Keeping himself off-camera in order to spotlight half a dozen extreme fans, Spurlock brings his usual good-humored approach to the annual geek confab.
Somewhere in Iowa, there lives a lonely geek deeply ashamed of his love for comicbooks, action figures and/or “Star Trek” re-runs. Morgan Spurlock’s “Comic-Con Episode IV: A Fan’s Hope” is designed to convince that poor misfit he’s not alone — that for four days every July, there exists a place where he belongs. Keeping himself off-camera while putting exec producers Joss Whedon, Stan Lee and Harry Knowles front-and-center alongside half a dozen extreme fans, Spurlock brings his usual good-humored approach to the subject, nicely balancing absurdity with genuine human interest. VOD and direct-sales seem the surest way to reach the Con-verted.
Before Spurlock, many have tried and failed to make a film that definitively captures the Hajj-to-Mecca-like experience of the 125,000-plus pop-culture aficionados who crowd the San Diego Convention Center each year for Comic-Con. Some come to meet their idols, others hope to be discovered, but most simply thrive in an environment where they can celebrate their favorite fictional characters. Remember, “fan” is short “fanatic”; these are not low-key personalities.
The logistical challenges alone make telling their collective story an undertaking even more complex than shooting a 3D Miley Cyrus concert movie, and one that required as many as 26 cameras rolling at any given time. To simplify things, Spurlock solicited potential subjects online and chose six whose personal narratives represented the range of experience the event delivers: a collector obsessed with buying a limited-edition toy, two aspiring illustrators, an amateur costume designer, a veteran comicbook dealer and a young man who met his soul-mate at Comic-Con one year earlier (their co-dependent relationship gives new meaning to the term “cling-on”).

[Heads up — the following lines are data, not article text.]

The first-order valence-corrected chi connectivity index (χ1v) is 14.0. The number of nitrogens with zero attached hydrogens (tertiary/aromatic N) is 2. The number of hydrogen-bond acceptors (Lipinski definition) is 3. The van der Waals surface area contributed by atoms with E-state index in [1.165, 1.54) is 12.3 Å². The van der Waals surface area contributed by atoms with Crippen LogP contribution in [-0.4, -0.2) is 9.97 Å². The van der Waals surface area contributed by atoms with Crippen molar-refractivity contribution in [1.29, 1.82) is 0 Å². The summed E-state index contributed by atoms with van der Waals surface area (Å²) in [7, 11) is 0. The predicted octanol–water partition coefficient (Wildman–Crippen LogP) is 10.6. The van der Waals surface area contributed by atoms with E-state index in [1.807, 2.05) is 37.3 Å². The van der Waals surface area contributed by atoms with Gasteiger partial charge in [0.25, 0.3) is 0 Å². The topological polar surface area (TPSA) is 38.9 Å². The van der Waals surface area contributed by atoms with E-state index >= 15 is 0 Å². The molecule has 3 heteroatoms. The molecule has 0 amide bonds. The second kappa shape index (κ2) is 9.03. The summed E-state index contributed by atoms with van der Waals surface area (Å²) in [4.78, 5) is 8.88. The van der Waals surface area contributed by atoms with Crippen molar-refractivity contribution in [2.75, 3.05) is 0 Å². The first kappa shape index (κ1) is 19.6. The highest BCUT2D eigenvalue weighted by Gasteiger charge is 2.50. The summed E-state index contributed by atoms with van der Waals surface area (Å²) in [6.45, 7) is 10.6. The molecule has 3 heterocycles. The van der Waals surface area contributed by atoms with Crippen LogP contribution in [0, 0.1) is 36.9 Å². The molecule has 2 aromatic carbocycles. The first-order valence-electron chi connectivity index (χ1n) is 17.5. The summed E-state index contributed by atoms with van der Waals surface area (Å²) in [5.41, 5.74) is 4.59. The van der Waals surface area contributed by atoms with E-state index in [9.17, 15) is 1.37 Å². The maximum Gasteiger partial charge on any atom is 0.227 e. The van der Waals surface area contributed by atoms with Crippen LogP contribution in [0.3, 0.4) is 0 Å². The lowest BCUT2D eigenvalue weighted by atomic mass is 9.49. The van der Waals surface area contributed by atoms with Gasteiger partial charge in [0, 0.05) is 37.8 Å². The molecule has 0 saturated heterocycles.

In what could prove to be the “Canterbury Tales” of our generation, had Chaucer enlisted the cathedral’s most evangelical priests to underwrite a Catholic recruitment video, “Comic-Con” offers insight into the dreams and desperations of these six pilgrims. Will Chuck Rozanski, owner of Mile High Comics, find a buyer for the Holy Grail of Marvel comics, a near-mint copy of Red Raven No. 1? Can Holly Conrad and her team of Mass Effect fans overcome wardrobe malfunctions to win the masquerade ball? How many Storm Troopers can you squeeze into one photo op? All these questions and more will be answered in what feels like an extended sizzle reel for the event (which bears little resemblance to the nerdy swap meet that began in 1970).
By the end of Day Two, with another half-hour to go, the excitement is already beginning to wear thin. Working with editors Tim K. Smith and Tova Goodman for nearly a year, Spurlock can’t quite decide how to organize all that footage, projected at a low enough resolution he must have intended the project for home viewing, where it’s easy enough to bundle the film with hours of bonus material.
In addition to making this doc, Spurlock also published a coffee-table book featuring photos (in full costumed regalia) of “cosplay” groupies and their idols snapped against a plain white backdrop. Video interviews from these same sessions make their way into the film, which strains between cramming in as many famous faces as possible and finding anything meaningful to say.
Spurlock is too busy hyping the film/TV/comicbook/vidgame industries’ single biggest hype platform to get philosophical, though psychologists could have a field day with these characters (like Eric, whose parents met at a Star Trek convention). For the casual film or TV admirer, the result has a vaguely unsettling feel that calls to mind the “Gooble gobble! One of us!” scene in Tod Browning’s “Freaks.” This isn’t a vicarious tour of Comic-Con so much as an indoctrination.